Many retailers get their start in custom installation by offering home theater, and then expand into distributed A/V. Klein emphasizes, however, that the products retailers select for custom installation should be driven by their core competencies. “It’s not that you have to focus on a particular product; you’ve really got to focus on your internal competency, and then work on training up from there,” he said. “Make sure you’ve got the right products, that your people are thoroughly trained both on the sales and installation sides of it, and stay very focused on a handful of products and those services, and you can make money at it.”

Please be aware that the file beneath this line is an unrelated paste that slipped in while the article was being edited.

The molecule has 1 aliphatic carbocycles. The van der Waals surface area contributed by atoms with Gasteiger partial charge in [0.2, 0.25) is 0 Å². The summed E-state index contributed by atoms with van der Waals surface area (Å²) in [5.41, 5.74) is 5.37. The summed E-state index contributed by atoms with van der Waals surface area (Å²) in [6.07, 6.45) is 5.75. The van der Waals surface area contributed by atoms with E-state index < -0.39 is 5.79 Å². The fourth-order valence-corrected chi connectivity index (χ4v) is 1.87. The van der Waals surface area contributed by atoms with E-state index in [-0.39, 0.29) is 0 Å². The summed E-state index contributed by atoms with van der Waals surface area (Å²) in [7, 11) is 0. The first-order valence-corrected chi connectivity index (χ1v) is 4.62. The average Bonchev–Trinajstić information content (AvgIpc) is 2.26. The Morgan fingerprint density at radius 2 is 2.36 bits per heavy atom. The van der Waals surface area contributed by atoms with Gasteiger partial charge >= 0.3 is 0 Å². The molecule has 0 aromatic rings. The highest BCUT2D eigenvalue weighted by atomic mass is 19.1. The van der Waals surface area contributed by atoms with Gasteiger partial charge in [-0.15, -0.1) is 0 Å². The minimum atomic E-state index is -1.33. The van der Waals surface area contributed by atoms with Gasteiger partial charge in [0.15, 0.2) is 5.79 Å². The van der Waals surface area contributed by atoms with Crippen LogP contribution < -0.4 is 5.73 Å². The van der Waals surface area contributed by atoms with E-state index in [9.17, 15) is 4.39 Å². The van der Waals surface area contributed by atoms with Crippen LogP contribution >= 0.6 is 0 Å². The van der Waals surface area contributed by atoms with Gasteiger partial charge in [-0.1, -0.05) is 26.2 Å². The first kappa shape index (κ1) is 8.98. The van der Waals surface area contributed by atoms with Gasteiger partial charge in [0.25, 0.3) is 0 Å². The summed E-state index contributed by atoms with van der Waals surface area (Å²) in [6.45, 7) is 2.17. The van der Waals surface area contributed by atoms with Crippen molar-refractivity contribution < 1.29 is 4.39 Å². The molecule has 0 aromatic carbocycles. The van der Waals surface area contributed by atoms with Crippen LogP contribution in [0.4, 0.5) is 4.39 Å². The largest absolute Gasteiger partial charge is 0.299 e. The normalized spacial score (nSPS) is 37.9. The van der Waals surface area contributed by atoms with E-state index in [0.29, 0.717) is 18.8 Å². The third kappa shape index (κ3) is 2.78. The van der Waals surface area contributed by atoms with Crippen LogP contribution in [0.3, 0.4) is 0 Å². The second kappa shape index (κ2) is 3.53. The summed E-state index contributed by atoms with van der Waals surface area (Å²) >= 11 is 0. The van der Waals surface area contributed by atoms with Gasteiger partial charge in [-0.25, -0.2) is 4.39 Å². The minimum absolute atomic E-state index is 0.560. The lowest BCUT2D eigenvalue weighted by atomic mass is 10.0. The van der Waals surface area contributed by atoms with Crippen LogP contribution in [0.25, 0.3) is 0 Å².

An easy trap to fall into is pushing a system to the limit—a sure-fire way to solicit call backs. “Everyone gets into trouble when salespeople start getting creative and start doing things that the systems are not intended to do, or they start mixing, matching and compromising the products,” Klein said. ‘Custom,’ he added, does not mean reinventing the wheel by designing a new system every time; it’s about how that system is implemented into someone’s home.
DeAndrea notes that there is a temptation to get too creative when attempting to give clients more than they are willing to pay for. “Once you try to go outside that, and do more things than are possible for the budget level of the project, you are going to run into problems,” he said. “You’re going to be doing things that are not standard, and down the line it’s going to come around and bite you in the behind.”